R55.00006: Transport signature of helical hinge states of quasi-one-dimensional topological insulators Yanfeng Zhou, Fan Zhang Higher-order topological insulators exhibit protected corner or hinge states generalizing the bulk-boundary correspondence. The quasi-one-dimensional materials Bi_{4}Br_{4} and Bi_{4}I_{4} have been predicted to be prototypical examples of such topological matter with helical hinge states along the atomic chain direction. We examine the electronic behavior of their helical hinge states and predict unique signatures in transport experiment. We further show how these signatures depend on the applied electric and magnetic fields. |
Thursday, March 5, 2020 9:12AM - 9:24AM |
R55.00007: Flux Response of Higher-Order Topological Insulators Frank Schindler, Stepan Tsirkin, Titus Neupert, Andrei Bernevig, Benjamin Wieder One of the highlights of the past few years of topological condensed matter physics has been the discovery of new forms of 3D topological crystalline insulators that are characterized by gapped bulks and surfaces and gapless hinges. Incipient experimental signatures of the gapless hinge states of these “higher-order” topological insulators (HOTIs) have been observed in bismuth, MoTe_{2}, and WTe_{2}. However, these signatures have also attracted other explanations. Therefore, it is of intense interest to establish additional indicators of higher-order topology beyond anomalous hinge states. In this work, we use threaded π-flux to probe HOTIs with and without time-reversal symmetry. We establish a general framework that captures the 0D and 1D bound states, charge, and spin that accumulate on the flux cores and tubes. Our framework captures all previous results, such as the fractional charges bound to flux cores in Chern insulators. However, we also discover new examples. Specifically, we demonstrate that π-flux tubes in inversion- and time-reversal-symmetric HOTIs bind Kramers pairs of end states, which represent observable signatures of the anomalous “half” quantum spin Hall effect present on the surfaces of weak topological insulators and HOTIs. |
Thursday, March 5, 2020 9:24AM - 9:36AM |
R55.00008: Disordered intrinsic higher-order topological insulators Jahan Claes, Taylor L Hughes Higher order topological insulators are a novel phase of matter in which topologically protected modes appear at corners or hinges rather than surfaces. Unlike conventional topological insulators, higher-order topological insulators can be protected by either a bulk gap or a Wannier gap. Here, we study disordered models of higher-order topological insulators whose topological modes are protected by internal symmetries and a Wannier gap. Like conventional topological insulators, we find that the topological modes are stable against weak disorder. However, we also find that increasing disorder leads to a transition to a trivial state without the mobility gap closing, in striking contrast to the case of conventional disordered topological insulators, in which topological transitions only occur at mobility gap closings. Instead, the topological transition occurs during a real-space Wannier gap closing. |
Thursday, March 5, 2020 9:36AM - 9:48AM |
R55.00009: Higher Order Topological Insulators in Amorphous Solids Adhip Agarwala, Vladimir Juricic, Bitan Roy We identify the possibility of realizing higher order topological (HOT) phases in noncrystalline or amorphous materials. Specifically, starting from two and three dimensional crystalline HOT insulators, accommodating topological corner states, we gradually enhance structural randomness in the system. Within a parameter regime, as long as amorphousness is confined by outer crystalline boundary, the system continues to host corner states, realizing an amorphous HOT insulator. However, as structural disorder percolates to the edges, corner states start to dissolve into amorphous bulk, and ultimately the system becomes a trivial insulator (devoid of corner modes), when amorphousness plagues the entire system. These outcomes are further substantiated from the scaling of the quadrupolar (octupolar) moment in two (three) dimensions with the scrambling radius. Therefore, HOT phases can be realized in amorphous solids, when wrapped by a thin crystalline layer. |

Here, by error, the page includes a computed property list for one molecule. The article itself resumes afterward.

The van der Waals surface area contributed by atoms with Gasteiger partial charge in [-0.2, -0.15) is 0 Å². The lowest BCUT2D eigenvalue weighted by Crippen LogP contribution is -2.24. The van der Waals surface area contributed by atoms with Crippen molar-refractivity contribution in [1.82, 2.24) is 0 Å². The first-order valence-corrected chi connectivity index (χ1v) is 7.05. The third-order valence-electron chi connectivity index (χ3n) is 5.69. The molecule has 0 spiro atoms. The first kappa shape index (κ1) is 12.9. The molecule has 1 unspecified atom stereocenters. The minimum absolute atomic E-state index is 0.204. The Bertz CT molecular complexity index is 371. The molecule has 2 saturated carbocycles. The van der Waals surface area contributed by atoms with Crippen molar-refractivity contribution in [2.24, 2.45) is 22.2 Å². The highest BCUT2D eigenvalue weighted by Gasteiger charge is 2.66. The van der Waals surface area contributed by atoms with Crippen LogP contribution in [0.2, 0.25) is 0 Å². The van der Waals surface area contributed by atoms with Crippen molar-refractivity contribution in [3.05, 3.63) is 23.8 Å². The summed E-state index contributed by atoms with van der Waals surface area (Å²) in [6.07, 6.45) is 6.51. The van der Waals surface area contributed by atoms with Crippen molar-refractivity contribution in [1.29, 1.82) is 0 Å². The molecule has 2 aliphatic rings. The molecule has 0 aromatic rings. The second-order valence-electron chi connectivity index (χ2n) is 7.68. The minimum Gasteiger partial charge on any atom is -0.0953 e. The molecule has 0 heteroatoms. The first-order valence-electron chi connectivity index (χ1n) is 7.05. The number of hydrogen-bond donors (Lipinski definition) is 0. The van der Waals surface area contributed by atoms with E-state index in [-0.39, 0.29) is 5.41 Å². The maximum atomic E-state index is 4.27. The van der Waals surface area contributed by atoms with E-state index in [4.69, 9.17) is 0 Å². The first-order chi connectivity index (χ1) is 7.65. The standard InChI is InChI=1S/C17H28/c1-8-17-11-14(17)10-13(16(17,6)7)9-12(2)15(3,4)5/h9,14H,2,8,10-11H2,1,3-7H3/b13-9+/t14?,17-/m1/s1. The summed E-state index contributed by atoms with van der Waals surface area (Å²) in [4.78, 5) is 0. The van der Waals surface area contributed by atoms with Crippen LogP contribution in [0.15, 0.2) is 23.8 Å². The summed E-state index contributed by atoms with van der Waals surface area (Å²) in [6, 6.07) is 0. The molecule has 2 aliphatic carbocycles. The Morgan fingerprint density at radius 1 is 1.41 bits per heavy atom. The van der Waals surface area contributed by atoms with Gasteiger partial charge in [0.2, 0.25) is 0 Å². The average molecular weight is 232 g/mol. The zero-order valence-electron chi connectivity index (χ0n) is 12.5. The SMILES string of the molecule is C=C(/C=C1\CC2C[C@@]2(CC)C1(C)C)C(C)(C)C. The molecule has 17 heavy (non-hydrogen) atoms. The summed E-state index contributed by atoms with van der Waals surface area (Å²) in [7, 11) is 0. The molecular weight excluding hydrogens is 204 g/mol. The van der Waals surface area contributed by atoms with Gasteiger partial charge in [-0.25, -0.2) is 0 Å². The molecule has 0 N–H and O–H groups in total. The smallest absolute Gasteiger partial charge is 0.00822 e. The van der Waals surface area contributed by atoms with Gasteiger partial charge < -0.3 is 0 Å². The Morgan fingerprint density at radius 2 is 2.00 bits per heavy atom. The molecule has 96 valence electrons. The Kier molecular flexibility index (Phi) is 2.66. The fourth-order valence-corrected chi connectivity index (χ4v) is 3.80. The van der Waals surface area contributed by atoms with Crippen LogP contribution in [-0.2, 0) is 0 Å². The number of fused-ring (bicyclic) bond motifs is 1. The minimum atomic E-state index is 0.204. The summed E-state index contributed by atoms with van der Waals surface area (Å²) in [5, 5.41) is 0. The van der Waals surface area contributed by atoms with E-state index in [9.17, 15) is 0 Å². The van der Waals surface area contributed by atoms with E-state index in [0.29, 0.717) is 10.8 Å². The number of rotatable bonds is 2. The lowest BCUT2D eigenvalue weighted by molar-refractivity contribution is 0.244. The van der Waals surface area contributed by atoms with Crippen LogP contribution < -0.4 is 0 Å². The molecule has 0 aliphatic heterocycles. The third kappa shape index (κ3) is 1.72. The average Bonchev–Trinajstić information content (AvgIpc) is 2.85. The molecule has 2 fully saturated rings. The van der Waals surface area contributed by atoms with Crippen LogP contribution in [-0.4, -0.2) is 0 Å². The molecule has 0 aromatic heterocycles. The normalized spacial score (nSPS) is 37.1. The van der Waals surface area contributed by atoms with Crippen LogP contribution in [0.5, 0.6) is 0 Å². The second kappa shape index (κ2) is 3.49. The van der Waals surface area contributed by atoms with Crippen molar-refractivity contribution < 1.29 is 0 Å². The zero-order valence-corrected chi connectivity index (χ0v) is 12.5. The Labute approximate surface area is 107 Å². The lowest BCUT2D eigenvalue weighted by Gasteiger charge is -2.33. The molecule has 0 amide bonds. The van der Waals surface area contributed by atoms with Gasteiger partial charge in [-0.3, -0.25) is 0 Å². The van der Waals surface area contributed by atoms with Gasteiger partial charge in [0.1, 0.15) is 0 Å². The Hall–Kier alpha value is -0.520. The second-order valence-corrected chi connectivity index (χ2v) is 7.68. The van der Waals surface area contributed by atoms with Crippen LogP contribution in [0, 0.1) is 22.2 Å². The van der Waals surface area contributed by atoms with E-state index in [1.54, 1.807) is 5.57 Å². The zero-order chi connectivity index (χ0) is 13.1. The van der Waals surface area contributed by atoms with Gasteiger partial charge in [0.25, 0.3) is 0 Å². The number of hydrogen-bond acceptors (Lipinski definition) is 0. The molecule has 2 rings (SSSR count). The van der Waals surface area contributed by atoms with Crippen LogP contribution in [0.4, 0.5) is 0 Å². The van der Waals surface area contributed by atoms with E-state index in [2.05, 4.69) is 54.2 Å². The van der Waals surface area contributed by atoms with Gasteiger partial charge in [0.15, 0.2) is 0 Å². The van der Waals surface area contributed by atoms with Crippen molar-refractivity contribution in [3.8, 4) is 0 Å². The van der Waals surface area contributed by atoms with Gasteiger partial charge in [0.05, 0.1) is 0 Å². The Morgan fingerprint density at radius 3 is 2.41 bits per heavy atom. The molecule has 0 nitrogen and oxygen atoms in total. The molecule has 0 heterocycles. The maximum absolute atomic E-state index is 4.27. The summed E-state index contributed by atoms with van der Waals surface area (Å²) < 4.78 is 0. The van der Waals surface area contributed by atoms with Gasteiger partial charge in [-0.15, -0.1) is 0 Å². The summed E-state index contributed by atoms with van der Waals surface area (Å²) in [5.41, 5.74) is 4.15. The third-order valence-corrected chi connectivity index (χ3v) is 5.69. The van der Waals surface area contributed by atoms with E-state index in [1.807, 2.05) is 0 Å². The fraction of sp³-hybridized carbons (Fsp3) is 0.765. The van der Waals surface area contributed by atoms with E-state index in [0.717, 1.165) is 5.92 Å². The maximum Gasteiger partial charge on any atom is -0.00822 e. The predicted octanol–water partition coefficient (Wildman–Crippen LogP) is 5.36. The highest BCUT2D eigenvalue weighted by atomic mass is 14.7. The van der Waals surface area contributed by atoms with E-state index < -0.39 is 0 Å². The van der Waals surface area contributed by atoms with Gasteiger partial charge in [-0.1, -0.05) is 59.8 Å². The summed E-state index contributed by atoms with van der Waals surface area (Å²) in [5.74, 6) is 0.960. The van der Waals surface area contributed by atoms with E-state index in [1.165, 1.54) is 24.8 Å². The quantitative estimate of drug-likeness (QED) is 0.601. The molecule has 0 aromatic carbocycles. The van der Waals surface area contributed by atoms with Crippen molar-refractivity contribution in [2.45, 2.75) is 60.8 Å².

Thursday, March 5, 2020 9:48AM - 10:00AM |
R55.00010: Pfaffian formalism for higher-order topological insulators Heqiu Li, Kai Sun We generalize the Pfaffian formalism, which has been playing an important role in the study of time-reversal invariant topological insulators (TIs), to 3D chiral higher-order topological insulators (HOTIs) protected by the product of four-fold rotational symmetry C_{4} and the time-reversal symmetry T. This Pfaffian description reveals a deep and fundamental link between TIs and HOTIs, and allows important conclusions about TIs to be generalized to HOTIs. As examples, we demonstrate in the Letter how to generalize Fu-Kane's parity criterion for TIs to HOTIs, and also present a general method to efficiently compute the Z_{2} index of 3D chiral HOTIs without a global gauge. |
Thursday, March 5, 2020 10:00AM - 10:12AM |
R55.00011: Identifying Higher Order Topology and Fractional Corner Charge Using Entanglement Spectra Penghao Zhu, Kieran Loehr, Taylor Hughes We study the entanglement spectrum (ES) of two-dimensional Cn-symmetric second-order topological insulators (TIs). We show that some characteristic higher order topological, e.g., the filling anomaly and its associated fractional corner charge, can be determined from the ES of atomic and fragile TIs. By constructing the relationship between the configuration of Wannier orbitals and the number of protected in-gap states in the ES for different symmetric cuts in real space, we express the fractional corner charge in terms of the number of protected in-gap states of the ES. We show that our formula is robust in the presence of electron-electron interactions as long as the interactions preserve rotation symmetry and charge-conservation symmetry. Moreover, we discuss the possible signatures higher order topology in the many-body ES. Our methods allow the identification of some classes of higher order topology without requiring the of nested Wilson loops or nested entanglement spectra. |